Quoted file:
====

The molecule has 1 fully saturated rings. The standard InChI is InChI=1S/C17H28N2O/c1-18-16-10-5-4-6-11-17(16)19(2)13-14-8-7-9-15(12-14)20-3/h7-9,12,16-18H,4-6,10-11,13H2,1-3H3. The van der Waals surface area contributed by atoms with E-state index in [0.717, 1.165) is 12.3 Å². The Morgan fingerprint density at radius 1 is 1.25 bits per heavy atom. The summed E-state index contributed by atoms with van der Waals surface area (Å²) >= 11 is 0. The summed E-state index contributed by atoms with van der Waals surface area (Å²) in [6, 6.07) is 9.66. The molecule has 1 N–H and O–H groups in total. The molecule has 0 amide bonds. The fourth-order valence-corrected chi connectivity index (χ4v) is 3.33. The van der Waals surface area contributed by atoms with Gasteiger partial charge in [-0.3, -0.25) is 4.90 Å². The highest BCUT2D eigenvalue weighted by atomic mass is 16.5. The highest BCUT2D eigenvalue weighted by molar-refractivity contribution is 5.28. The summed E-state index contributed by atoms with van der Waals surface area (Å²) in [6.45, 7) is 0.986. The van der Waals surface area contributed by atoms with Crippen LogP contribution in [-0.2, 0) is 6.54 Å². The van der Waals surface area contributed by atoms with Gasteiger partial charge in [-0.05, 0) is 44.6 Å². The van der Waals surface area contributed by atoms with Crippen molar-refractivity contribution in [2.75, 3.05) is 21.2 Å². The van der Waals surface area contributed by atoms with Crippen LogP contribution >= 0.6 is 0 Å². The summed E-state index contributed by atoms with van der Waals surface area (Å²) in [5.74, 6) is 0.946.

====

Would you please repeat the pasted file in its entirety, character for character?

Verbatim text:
The molecule has 1 fully saturated rings. The standard InChI is InChI=1S/C17H28N2O/c1-18-16-10-5-4-6-11-17(16)19(2)13-14-8-7-9-15(12-14)20-3/h7-9,12,16-18H,4-6,10-11,13H2,1-3H3. The van der Waals surface area contributed by atoms with E-state index in [0.717, 1.165) is 12.3 Å². The Morgan fingerprint density at radius 1 is 1.25 bits per heavy atom. The summed E-state index contributed by atoms with van der Waals surface area (Å²) >= 11 is 0. The summed E-state index contributed by atoms with van der Waals surface area (Å²) in [6, 6.07) is 9.66. The molecule has 1 N–H and O–H groups in total. The molecule has 0 amide bonds. The fourth-order valence-corrected chi connectivity index (χ4v) is 3.33. The van der Waals surface area contributed by atoms with Gasteiger partial charge in [-0.3, -0.25) is 4.90 Å². The highest BCUT2D eigenvalue weighted by atomic mass is 16.5. The highest BCUT2D eigenvalue weighted by molar-refractivity contribution is 5.28. The summed E-state index contributed by atoms with van der Waals surface area (Å²) in [6.45, 7) is 0.986. The van der Waals surface area contributed by atoms with Crippen LogP contribution in [-0.2, 0) is 6.54 Å². The van der Waals surface area contributed by atoms with Gasteiger partial charge in [-0.05, 0) is 44.6 Å². The van der Waals surface area contributed by atoms with Crippen molar-refractivity contribution in [2.75, 3.05) is 21.2 Å². The van der Waals surface area contributed by atoms with Crippen LogP contribution >= 0.6 is 0 Å². The summed E-state index contributed by atoms with van der Waals surface area (Å²) in [5.74, 6) is 0.946.